APS News

March 2012 (Volume 21, Number 3)

Panel Stresses Collaboration as Nanomaterial Use Surges

By Brian Jacobsmeyer

Large research gaps within the field of nanotechnology need to be filled to address growing concerns about safety, environmental and health issues, according to a new report from the National Academy of Sciences. But scientists remain divided over how to fill these gaps.

Increasingly, manufacturers have been taking advantage of engineered nanomaterials (ENMs) for a variety of products. Sunscreen made with ENMs, for instance, allows for better protection and coverage because the abundance of particles provides greater surface area. And newly developed artificial joints may benefit from sturdier nanodiamond coatings that reduce wear and tear.

In total, ENMs accounted for $225 billion in sales in 2009. Although experts within the physics community agree that more research needs to be done on these materials, most believe that increasing nanomaterial use should not be cause for immediate alarm.

“You have to keep your sanity about these things. People hear ‘nano,’ and they go hysterical,” said Ivan Schuller, a physicist specializing in nanotechnology at the University of California San Diego who was not involved with the report. “But of course, studies have to be made to see if there are real dangers.”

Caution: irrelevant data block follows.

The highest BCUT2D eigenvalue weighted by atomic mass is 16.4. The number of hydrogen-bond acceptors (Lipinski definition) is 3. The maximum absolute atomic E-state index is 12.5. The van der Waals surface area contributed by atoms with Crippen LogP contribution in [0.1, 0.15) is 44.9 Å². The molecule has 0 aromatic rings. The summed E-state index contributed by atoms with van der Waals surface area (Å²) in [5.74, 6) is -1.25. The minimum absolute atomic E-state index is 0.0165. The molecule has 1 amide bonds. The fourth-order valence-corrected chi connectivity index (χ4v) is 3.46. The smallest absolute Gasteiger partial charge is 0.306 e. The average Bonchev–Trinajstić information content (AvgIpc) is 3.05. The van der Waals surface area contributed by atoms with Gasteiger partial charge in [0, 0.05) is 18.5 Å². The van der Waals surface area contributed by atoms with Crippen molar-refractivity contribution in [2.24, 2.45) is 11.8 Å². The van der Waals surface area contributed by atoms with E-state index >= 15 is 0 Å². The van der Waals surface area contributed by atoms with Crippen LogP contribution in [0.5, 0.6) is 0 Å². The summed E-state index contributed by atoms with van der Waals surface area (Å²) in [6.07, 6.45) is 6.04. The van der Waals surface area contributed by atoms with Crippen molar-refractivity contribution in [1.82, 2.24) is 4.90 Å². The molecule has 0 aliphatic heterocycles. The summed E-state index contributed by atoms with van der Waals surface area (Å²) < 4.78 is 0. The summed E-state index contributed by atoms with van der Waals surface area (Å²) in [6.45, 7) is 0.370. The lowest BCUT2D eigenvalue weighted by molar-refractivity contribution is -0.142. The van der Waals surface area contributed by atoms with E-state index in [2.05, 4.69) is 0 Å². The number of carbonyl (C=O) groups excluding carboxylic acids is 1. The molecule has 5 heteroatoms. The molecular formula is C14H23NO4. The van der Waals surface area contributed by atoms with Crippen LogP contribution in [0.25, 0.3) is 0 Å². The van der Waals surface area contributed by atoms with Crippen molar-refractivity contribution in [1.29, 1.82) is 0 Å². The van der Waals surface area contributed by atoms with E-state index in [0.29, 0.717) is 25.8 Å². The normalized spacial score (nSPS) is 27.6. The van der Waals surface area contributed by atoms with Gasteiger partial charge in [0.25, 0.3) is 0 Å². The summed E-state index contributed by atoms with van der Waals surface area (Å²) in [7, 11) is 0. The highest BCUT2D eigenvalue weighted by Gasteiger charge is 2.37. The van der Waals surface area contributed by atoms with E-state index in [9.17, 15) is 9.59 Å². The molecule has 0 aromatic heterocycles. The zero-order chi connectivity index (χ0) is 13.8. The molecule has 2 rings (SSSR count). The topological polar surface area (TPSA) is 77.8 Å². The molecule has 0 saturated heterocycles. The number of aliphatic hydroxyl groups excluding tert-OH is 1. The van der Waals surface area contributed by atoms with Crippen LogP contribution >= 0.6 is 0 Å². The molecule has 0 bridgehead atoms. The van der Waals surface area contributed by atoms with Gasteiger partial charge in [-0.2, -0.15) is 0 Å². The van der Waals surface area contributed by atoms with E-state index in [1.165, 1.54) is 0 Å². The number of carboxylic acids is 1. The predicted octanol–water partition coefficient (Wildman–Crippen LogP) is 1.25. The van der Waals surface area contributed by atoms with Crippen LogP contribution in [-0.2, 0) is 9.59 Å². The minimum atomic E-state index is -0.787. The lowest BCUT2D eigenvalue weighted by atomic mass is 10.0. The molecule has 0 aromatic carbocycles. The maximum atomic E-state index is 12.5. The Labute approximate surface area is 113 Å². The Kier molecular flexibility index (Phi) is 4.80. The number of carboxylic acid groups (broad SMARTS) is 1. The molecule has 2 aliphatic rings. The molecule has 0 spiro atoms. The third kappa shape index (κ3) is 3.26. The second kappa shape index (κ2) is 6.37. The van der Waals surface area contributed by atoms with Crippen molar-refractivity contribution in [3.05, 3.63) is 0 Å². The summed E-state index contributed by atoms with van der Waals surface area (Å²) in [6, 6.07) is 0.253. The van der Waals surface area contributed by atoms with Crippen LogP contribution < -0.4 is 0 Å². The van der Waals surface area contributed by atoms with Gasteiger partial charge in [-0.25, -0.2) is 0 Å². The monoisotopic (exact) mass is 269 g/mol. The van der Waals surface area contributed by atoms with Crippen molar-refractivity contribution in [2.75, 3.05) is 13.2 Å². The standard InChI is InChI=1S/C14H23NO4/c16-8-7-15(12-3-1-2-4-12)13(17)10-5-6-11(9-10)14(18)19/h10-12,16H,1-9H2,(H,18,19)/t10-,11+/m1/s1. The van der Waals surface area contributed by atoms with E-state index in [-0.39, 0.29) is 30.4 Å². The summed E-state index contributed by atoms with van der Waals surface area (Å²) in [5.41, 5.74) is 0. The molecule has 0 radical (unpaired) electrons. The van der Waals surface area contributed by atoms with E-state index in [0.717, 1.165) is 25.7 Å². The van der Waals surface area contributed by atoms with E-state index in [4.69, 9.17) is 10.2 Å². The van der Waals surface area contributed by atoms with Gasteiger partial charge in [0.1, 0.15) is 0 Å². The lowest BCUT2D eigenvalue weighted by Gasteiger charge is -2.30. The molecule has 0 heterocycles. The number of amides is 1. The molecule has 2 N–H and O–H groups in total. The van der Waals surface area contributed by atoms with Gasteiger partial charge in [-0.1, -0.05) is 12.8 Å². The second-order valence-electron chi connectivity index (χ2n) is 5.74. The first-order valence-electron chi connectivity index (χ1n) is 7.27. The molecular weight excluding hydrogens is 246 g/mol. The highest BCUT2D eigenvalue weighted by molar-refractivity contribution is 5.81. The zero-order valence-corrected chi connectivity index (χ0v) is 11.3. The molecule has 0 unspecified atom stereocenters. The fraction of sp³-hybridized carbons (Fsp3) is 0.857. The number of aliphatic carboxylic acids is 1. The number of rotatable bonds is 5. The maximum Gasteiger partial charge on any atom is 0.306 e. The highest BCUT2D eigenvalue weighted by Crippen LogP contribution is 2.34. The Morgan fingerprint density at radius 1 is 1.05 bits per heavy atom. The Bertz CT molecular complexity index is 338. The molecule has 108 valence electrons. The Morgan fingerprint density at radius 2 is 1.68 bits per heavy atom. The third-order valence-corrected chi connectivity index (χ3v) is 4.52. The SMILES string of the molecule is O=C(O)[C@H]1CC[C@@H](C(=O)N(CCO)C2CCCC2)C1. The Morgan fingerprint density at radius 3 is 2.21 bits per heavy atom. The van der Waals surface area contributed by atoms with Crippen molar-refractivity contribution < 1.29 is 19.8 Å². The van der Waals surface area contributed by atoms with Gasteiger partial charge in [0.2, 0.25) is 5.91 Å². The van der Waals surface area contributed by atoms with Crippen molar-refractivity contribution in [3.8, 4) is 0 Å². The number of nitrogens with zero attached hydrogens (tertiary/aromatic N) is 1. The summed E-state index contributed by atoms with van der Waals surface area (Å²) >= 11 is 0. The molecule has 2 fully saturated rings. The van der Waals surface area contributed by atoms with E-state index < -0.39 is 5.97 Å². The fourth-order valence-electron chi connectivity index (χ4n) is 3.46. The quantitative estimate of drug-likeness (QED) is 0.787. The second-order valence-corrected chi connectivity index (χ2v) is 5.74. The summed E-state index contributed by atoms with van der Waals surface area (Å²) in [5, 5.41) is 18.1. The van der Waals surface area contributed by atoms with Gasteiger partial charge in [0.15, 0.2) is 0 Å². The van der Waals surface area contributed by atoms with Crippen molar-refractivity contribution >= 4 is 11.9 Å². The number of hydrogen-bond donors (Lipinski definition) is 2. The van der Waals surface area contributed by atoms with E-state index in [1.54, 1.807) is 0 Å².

Risks posed by ENMs–and the amount of research on these risks –vary depending on the types of nanomaterials. While nanomaterials used in electronics have been around for awhile and are generally considered safe, scientists know less about the health implications of emerging applications in areas like cosmetics and medical drug delivery.

By building upon existing collaborative efforts within the government, members of the panel responsible for the report hope to better assess these potential risks. Since 2001, the National Nanotechnology Coordination Office  (NNCO) has served as a centralized government program, and it now links together the nanotechnology work of 25 different agencies.

More interagency communication could help move research forward, said panel member Martin Fritts, a nanotechnology physicist at SAIC-Frederick, a National Cancer Institute contractor.
“The main obstacle is you have different areas that [agencies] are trying to attack,” said Fritts. “Not everyone is going after the same thing.”